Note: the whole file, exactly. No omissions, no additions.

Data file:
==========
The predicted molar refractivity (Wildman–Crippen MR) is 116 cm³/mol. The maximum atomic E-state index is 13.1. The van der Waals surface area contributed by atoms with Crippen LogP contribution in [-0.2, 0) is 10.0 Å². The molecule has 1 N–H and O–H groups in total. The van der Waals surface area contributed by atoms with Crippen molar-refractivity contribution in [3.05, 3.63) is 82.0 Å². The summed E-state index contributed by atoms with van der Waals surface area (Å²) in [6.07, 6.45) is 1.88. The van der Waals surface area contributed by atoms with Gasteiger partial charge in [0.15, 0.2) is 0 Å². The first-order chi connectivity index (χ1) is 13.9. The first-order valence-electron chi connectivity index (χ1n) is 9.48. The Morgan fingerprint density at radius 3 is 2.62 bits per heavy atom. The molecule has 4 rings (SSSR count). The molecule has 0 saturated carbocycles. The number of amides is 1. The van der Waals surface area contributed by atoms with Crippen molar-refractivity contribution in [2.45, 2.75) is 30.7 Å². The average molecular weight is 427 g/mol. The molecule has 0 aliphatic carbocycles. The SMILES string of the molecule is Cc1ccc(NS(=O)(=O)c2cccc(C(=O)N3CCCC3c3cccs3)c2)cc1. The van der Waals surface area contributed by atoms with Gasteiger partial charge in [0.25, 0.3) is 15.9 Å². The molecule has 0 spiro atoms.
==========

The predicted molar refractivity (Wildman–Crippen MR) is 116 cm³/mol. The maximum atomic E-state index is 13.1. The van der Waals surface area contributed by atoms with Crippen LogP contribution in [-0.2, 0) is 10.0 Å². The molecule has 1 N–H and O–H groups in total. The van der Waals surface area contributed by atoms with Crippen molar-refractivity contribution in [3.05, 3.63) is 82.0 Å². The summed E-state index contributed by atoms with van der Waals surface area (Å²) in [6.07, 6.45) is 1.88. The van der Waals surface area contributed by atoms with Gasteiger partial charge in [0.15, 0.2) is 0 Å². The first-order chi connectivity index (χ1) is 13.9. The first-order valence-electron chi connectivity index (χ1n) is 9.48. The Morgan fingerprint density at radius 3 is 2.62 bits per heavy atom. The molecule has 4 rings (SSSR count). The molecule has 0 saturated carbocycles. The number of amides is 1. The van der Waals surface area contributed by atoms with Crippen molar-refractivity contribution in [2.45, 2.75) is 30.7 Å². The average molecular weight is 427 g/mol. The molecule has 0 aliphatic carbocycles. The SMILES string of the molecule is Cc1ccc(NS(=O)(=O)c2cccc(C(=O)N3CCCC3c3cccs3)c2)cc1. The van der Waals surface area contributed by atoms with Gasteiger partial charge in [0.25, 0.3) is 15.9 Å². The molecule has 0 spiro atoms.